"So why now?", chimes in my imaginary interrogator. I'll answer that too--as Abdullah the Butcher would say, "Timing is everything". I've been away from wrestling for over a year now and I'm considerably calmer and healthier, having no reason to believe a coronary is upcoming. I haven't been on an airplane in over 10 years, so for me to take just two flights now, if something happens I will go down in history as the guy with the shittiest luck in the world. I'm flattered I have so many fans in the UK and I'm looking forward to meeting them. I've always been a fan of British Wrestling and it's stars, and British culture in general, and I'd like to see all the places I've read about and seen on TV. I'm excited about this project and the plans for the shows and filming I will be taking part in. I'm enjoying working with my promoters, Alex Shane and James Dixon, and they made me a generous financial offer. And the other 95% of the reason is that my wife Stacey is infatuated with the UK, has always wanted me to take her there, and I have no more excuses in my arsenal--a horrible death in a fiery plane crash is NOTHING compared to Mrs. C when she's pissed!

Alex and James both contacted me independently a few months back with the same basic idea, and we all decided to work together. The initial plan even involved Stacey and I taking a round trip cruise, but figuring in time for work and vacation plus travel, we would have been gone for over a month. I had almost decided against the trip, but two things saved it--I got excited over the planning of the various events, and Mrs. C offered to administer my medications and lead me around by the hand through the entire airport experience there and back--not to mention saving me the expense of a divorce.

First let me say that on a personal level even if the journey may be challenging, I will have an absolute ball while I'm there. As a child of the 60's, I've been a fan of the "British Invasion" of US culture all my life--from the rock & roll of the Beatles, Stones, Zeppelin, and Floyd to the comedy of Monty Python to the coolness of James Bond and John Steed to the hotness of Mrs. Peel (my first crush was on Diana Rigg) to the history and architecture and so much more--and I can't wait to go shopping for items for my various collections. But I've been a longtime fan of British Wrestling as well.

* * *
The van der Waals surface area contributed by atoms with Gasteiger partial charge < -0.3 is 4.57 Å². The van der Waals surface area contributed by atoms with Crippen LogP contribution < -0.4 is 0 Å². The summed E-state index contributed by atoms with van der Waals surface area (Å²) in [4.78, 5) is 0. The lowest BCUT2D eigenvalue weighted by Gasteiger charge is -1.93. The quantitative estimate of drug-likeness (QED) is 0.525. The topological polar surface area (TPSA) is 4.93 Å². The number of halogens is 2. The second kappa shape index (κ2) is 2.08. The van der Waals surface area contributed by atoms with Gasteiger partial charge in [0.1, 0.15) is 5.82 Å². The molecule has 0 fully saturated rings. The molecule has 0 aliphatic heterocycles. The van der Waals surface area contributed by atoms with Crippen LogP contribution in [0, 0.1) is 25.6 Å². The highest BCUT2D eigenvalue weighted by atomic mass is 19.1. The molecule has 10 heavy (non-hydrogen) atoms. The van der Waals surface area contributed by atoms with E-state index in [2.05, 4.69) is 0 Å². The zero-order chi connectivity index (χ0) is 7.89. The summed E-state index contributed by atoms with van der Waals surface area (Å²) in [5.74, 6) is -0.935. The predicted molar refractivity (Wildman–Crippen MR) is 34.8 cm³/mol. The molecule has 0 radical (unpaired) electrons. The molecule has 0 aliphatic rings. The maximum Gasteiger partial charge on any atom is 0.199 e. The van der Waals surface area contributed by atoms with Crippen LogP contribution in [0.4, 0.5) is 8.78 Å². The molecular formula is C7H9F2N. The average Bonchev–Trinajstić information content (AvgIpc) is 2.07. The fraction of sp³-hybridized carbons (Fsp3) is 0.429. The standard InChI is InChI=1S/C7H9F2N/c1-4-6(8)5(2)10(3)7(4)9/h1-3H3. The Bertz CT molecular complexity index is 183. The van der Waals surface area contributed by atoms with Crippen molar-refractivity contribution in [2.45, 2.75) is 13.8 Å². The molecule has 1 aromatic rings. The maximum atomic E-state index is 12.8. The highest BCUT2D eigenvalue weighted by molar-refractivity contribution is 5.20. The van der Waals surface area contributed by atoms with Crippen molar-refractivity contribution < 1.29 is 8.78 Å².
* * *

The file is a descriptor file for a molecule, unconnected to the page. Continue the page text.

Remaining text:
From the time I saw Tony Charles grapple Les Thornton in the Atlanta Omni on the undercard of the 1976 Antonio Inoki vs. Muhammed Ali closed circuit fight, I've been a fan of the European and World of Sport styles. I had read so much about Billy Robinson in the magazines from his AWA exploits, but to later get to see him in the Memphis territory facing other great practitioners of the style like Charles, Bill Dundee, even Lou Thesz, was a thrill and an eye-opener. Putting the icing on the cake was getting to manage the Exotic Adrian Street and the lovely Miss Linda early in my career, and being regaled with tales of the "good old days" of the grapple game in Britain. I'm ready to have my picture taken in front of the Royal Albert Hall, the Madison Square Garden  of England.

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I do want to assure fans and readers alike that no "international incidents" like you sometimes hear about will take place with old JC. I plan to be in the country three days before my first show, so no worries there. I have an obsessive-compulsive fear of being late, so I will be at the venues early and all shows will be starting on time or you'll get to see the famous Cornette temper arise. There will be no shortchanging on show times, as with my Q&A's you get the wrestling equivalent of a Bruce Springsteen concert--long, emotional and covering all the hits. We are planning for the meet and greets to be special as well, and everyone will get their items autographed and plenty of personal time, if anything the officials will have to drag me away once I get wound up. No topics will be off limits and no bullshit will be allowed. In addition to the live shows in London, Birmingham, Manchester and Cardiff, I'm also especially looking forward to the VIP dinner in Nottingham (Chinese!) and my wrestling and booking seminars in conjunction with Wrestletalk TV, where I'll get the opportunity to find out how good the in-ring and behind-the-scenes talent in the UK really is--and I'll not be shy about expressing my opinions! Lastly, at press time due to demand, we are looking at adding an event in Scotland, so for all the up-to-date information on how you can be part of history, go to JimCornetteLive.co.uk and keep watching Wrestletalk TV.

In February 1964, the Beatles appeared on the Ed Sullivan Show, started the British Invasion, and changed the culture of America forever. Fifty years later, I will return the favor. God HELP the Queen, it's time for A Corny in the UK!